Immunohistochemical study of the epithelial-mesenchymal transition phenotype in cancer of unknown primary: Incidence, correlations and prognostic utility
Malamou-Mitsi, Vassiliki D.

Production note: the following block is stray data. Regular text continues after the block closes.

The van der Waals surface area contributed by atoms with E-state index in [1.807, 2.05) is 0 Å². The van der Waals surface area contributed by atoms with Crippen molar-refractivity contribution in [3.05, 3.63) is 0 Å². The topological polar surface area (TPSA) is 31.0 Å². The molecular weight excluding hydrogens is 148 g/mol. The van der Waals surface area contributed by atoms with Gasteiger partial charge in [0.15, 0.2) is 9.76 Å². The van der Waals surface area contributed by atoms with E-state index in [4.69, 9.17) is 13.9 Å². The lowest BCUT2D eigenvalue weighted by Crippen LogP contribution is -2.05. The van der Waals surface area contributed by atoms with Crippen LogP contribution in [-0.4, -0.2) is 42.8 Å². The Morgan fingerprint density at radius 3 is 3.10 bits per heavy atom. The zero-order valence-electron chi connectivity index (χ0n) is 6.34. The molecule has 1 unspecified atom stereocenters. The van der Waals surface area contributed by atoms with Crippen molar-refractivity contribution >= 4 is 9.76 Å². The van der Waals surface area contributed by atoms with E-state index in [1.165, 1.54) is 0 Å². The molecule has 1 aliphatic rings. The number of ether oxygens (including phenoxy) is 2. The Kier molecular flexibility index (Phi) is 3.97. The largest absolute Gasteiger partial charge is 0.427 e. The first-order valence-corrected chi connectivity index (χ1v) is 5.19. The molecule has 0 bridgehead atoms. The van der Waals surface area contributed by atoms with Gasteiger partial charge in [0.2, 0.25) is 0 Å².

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Background: The epithelial to mesenchymal transition (EMT) has been associated with metastatic dissemination and poor outcome in several solid tumour types. Our aim was to study its incidence and its prognostic significance in cancer of unknown primary (CUP). Patients and Methods: One hundred tumour samples of CUP were loaded in tissue microarrays and were studied for immunohistochemical (IHC) expression of E-cadherin, N-cadherin, vimentin, the EMT transcription factor (SNAIL) and the stem cell marker octamer-binding transcription marker 4(OCT4). An EMT phenotype was defined as low expression of E-cadherin, expression of N-cadherin with/without vimentin with concomitant expression of SNAIL, as assessed by percentage of tumour cell staining. Results: Among 100 CUP cases, the histological diagnosis was adenocarcinoma in 55, squamous carcinoma in 20 and undifferentiated carcinoma in 15, with a high grade seen in 46. Therapy consisted of palliative chemotherapy, mostly platinum based. The median progression-free survival and overall survival (OS) were 7 and 12 months respectively. Distributional studies resulted in selection of IHC cut-offs for E-cadherin (negative when expressed in <60% of tumour cells), N-cadherin, vimentin (positive when expressed in ≥40% of tumour cells), SNAIL (positive when stained in ≥80% of tumour cells). An EMT phenotype was observed in 8 cases (8.1%) and was strongly associated with poor OS (median OS EMT -=13 months vs. median OS EMT +=8 months, p=0.023). When we used staining intensity (H-Score), an EMT phenotype was observed in 16 patients and carried borderline adverse prognostic utility for outcome (median OS 9 vs. 14 months, p=0.07). The presence of the EMT phenotype correlated significantly with male gender, high grade and presence of visceral metastases (χ 2 p<0.05), while EMT mediator expression was correlated to high NOTCH 2/3 expression. Other factors, prognostic for poor survival, were male gender, PS≥2, non-platinum therapy (χ 2 p<0.05). Conclusion: EMT is infrequently seen in tumours of CUP. However, an adverse prognostic significance for patient outcome has been identified and may warrant studies of therapeutic targeting.
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